I’m lucky in that I love my day job. Seriously. I’ve been working as a high school teacher now for three years, and it’s still an absolute blast. I get to come in every day, discuss interesting things with young(er) people and try to motivate them to be better. It sounds cliched and hokey, but those moments when you see your students succeed are what make the job worthwhile. When I start making real money off my writing – one day – I maintain that I’m going to keep teaching, since I can’t imagine myself not doing it for the next thirty or whatever years.
Like with any job, though, there are hard days. Today is one of those days, because I find myself at the end of the school year, and at the end of my employment with the alternate school where I’ve been teaching since January 2014. I’m leaving because I’m what the Ontario education system calls an LTO, or long-term occasional – essentially I’m a temp filling in for someone who’s on maternity leave, sabbatical, etc. For a variety of reasons that aren’t really relevant here, I didn’t get the opportunity to become permanent at this school, and so I’m moving on, likely to another LTO in September. Given that the average span to achieve a permanent contract is about five years, and I’m only at the end of my third, I’m not really surprised, despite my disappointment.
I’m disappointed because, as I’ve said to my colleagues many times, the past year-and-a-half is the most fun that I’ve had in my teaching career. Working in an alternate school is probably one of the most challenging gigs in my profession, since we teach some of the most at-risk students, but that also makes it one of the most rewarding. I’ve had students enter my room who despise school and never want to show up, and between my efforts and those of my colleagues watched students start to find their stride and figure out a way to make school work for them. I’ve helped students through deep personal crises, encouraged them to succeed at a time when they thought everyone expected them to fail, and in many cases just been a reliable source of kindness in a world that, for them, is unpredictable and terrifying. When I first came to this school, I had a similar feeling of terror – but now, I can’t believe that it’s over.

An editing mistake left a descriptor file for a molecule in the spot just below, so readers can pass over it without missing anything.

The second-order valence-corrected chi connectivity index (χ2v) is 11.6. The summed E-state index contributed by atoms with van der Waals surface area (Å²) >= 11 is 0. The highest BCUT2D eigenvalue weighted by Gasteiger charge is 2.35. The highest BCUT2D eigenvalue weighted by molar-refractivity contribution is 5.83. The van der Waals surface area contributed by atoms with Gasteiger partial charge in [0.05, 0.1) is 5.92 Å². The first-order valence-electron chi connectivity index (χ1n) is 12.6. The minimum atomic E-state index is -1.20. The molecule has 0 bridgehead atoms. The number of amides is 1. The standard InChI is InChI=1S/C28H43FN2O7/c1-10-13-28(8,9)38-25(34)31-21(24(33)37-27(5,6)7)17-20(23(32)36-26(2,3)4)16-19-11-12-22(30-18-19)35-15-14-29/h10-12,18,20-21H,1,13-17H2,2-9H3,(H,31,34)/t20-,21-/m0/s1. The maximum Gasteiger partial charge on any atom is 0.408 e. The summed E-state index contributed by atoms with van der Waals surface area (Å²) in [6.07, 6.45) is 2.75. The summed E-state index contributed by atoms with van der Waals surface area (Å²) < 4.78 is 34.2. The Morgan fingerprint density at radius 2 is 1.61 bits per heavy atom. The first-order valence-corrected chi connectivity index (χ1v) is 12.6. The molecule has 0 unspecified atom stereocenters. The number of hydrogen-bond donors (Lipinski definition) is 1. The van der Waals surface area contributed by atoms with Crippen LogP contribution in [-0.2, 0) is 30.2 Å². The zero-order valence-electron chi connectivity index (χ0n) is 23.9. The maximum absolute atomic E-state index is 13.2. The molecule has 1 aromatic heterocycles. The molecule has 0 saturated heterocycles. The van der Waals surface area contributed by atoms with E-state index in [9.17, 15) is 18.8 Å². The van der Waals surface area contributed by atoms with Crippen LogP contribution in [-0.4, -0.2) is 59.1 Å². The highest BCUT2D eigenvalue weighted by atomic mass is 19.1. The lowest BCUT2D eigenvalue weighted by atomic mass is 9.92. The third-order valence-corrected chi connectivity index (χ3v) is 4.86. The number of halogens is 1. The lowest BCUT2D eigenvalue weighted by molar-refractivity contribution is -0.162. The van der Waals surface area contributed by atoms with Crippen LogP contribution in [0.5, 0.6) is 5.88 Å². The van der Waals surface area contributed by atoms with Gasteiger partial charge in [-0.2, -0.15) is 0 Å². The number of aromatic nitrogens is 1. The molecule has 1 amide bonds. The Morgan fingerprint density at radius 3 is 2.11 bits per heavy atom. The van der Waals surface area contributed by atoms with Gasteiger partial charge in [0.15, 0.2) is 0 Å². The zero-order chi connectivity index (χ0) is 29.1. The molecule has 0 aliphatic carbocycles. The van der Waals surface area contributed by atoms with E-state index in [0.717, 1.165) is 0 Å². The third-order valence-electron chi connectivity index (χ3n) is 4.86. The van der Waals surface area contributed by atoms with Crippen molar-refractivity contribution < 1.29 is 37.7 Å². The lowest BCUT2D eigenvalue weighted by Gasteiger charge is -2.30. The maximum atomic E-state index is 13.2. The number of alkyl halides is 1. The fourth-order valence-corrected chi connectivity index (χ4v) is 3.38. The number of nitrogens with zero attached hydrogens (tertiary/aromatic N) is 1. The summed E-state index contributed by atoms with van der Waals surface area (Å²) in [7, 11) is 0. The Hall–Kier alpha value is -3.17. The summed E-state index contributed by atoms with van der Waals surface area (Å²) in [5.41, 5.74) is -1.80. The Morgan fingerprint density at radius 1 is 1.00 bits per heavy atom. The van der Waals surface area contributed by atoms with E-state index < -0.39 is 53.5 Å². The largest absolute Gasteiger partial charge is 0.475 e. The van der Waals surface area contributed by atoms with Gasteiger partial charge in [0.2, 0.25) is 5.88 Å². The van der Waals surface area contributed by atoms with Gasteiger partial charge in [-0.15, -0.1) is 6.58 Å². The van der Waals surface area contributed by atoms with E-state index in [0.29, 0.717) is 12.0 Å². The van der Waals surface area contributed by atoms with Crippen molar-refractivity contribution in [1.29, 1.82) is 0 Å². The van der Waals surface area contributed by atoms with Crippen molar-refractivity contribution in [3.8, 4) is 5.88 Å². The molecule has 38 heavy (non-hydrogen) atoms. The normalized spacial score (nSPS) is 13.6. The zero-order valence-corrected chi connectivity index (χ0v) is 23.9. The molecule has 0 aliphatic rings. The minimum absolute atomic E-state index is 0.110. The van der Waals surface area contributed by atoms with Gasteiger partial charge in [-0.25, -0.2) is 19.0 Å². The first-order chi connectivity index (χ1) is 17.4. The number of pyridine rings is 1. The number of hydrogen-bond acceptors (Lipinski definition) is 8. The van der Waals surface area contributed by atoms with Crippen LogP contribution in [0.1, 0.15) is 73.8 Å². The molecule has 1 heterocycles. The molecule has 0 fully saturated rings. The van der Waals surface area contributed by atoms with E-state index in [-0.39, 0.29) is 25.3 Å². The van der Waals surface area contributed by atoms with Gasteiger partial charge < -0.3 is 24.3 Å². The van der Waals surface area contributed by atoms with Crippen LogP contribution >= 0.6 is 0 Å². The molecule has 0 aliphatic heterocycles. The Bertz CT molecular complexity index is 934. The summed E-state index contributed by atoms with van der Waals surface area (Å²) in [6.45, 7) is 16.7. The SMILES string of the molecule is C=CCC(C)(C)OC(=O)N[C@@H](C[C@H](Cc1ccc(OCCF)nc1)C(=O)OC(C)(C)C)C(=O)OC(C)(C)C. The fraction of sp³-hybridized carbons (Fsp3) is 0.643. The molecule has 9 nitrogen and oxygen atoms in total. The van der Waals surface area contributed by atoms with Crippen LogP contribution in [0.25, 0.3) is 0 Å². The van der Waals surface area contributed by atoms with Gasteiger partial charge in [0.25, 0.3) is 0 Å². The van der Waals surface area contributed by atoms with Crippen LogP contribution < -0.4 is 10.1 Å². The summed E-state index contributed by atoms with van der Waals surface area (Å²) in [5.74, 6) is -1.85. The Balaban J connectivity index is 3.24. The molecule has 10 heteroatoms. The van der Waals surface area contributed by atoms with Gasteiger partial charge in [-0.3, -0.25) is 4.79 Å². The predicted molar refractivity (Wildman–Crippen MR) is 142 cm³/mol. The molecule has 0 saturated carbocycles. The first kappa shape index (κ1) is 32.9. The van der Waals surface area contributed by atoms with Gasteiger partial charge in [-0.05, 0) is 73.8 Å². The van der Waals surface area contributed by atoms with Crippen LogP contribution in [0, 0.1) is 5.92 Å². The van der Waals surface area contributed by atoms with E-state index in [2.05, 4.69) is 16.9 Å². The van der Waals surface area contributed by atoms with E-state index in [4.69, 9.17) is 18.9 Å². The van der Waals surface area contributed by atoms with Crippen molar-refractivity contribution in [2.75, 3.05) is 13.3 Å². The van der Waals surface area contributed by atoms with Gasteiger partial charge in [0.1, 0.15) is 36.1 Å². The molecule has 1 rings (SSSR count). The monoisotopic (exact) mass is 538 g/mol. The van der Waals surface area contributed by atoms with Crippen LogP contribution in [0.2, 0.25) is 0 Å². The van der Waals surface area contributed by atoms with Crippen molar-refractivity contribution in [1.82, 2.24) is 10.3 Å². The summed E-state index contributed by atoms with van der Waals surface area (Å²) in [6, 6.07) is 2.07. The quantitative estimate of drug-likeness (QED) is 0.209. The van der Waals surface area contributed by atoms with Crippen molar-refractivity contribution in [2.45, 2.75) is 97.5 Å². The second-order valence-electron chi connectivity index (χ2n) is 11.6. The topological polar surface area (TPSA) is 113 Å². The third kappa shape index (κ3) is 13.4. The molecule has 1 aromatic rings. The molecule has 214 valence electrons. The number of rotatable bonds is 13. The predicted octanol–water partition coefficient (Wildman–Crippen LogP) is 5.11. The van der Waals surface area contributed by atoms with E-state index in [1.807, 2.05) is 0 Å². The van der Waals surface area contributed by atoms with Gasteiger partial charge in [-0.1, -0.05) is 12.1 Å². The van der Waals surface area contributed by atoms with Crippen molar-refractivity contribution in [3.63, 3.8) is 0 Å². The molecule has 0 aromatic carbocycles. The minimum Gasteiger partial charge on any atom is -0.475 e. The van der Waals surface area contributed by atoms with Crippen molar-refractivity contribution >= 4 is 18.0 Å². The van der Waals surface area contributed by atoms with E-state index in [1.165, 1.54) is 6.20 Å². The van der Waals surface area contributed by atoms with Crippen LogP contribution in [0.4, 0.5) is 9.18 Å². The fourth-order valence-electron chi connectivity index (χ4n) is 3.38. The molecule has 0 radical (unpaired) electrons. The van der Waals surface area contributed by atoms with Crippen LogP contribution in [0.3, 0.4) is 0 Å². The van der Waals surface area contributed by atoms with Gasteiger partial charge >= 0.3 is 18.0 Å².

One of the main reasons why I’m sad about leaving is the amazing group of people I work with at this school. In this type of environment, the only way to survive is by having a team in the trenches with you that you can depend on. And I’ve had that. There are two guidance counsellors here who always seem to know what to do in a crisis, who have provided support and advice to me in more ways than I can count. There are people on this staff who never fail to make me laugh, even on the shittiest of days. I was lucky to have a vice-principal who has had my back the entire year, and who I could approach with anything, big or small, personal or professional. And when people say they’re sad to see me go because of how effective I am, and I shrug non-chalantly and say, “Meh, I do my best,” they all cut through my self-deprecation and tell me, “No, you’re actually really good.”
This is probably the hardest last day of my career, which is why I’m taking the time this week to talk about that, and not my writing. But I count myself lucky that I got to spend so long working in such an amazing place, and that I get to take everything I’ve learned to wherever I end up at next and blow their friggin’ socks off. And maybe someday – probably far from now – I’ll end up back with my dysfunctional work family, in the school that I’ve come to love.
For now, as one of my colleagues reminds me, onward and upward!